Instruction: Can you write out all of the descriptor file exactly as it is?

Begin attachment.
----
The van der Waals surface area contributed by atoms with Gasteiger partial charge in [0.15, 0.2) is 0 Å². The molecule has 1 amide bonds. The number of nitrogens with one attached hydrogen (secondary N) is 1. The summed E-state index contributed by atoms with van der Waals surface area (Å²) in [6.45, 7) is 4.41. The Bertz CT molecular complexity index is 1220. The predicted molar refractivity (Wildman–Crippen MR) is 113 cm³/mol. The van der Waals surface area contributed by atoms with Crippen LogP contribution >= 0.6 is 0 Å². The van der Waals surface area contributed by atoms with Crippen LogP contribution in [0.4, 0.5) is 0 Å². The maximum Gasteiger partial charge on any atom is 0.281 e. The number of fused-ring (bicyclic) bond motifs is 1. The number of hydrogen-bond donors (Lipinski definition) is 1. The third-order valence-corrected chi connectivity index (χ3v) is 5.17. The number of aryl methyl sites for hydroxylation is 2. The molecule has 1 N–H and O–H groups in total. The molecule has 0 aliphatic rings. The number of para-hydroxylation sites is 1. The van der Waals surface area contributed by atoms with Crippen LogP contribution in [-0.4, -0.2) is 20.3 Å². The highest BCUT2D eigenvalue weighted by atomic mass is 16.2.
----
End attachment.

The van der Waals surface area contributed by atoms with Gasteiger partial charge in [0.15, 0.2) is 0 Å². The molecule has 1 amide bonds. The number of nitrogens with one attached hydrogen (secondary N) is 1. The summed E-state index contributed by atoms with van der Waals surface area (Å²) in [6.45, 7) is 4.41. The Bertz CT molecular complexity index is 1220. The predicted molar refractivity (Wildman–Crippen MR) is 113 cm³/mol. The van der Waals surface area contributed by atoms with Crippen LogP contribution >= 0.6 is 0 Å². The van der Waals surface area contributed by atoms with Crippen LogP contribution in [0.4, 0.5) is 0 Å². The maximum Gasteiger partial charge on any atom is 0.281 e. The number of fused-ring (bicyclic) bond motifs is 1. The number of hydrogen-bond donors (Lipinski definition) is 1. The third-order valence-corrected chi connectivity index (χ3v) is 5.17. The number of aryl methyl sites for hydroxylation is 2. The molecule has 1 N–H and O–H groups in total. The molecule has 0 aliphatic rings. The number of para-hydroxylation sites is 1. The van der Waals surface area contributed by atoms with Crippen LogP contribution in [-0.4, -0.2) is 20.3 Å². The highest BCUT2D eigenvalue weighted by atomic mass is 16.2.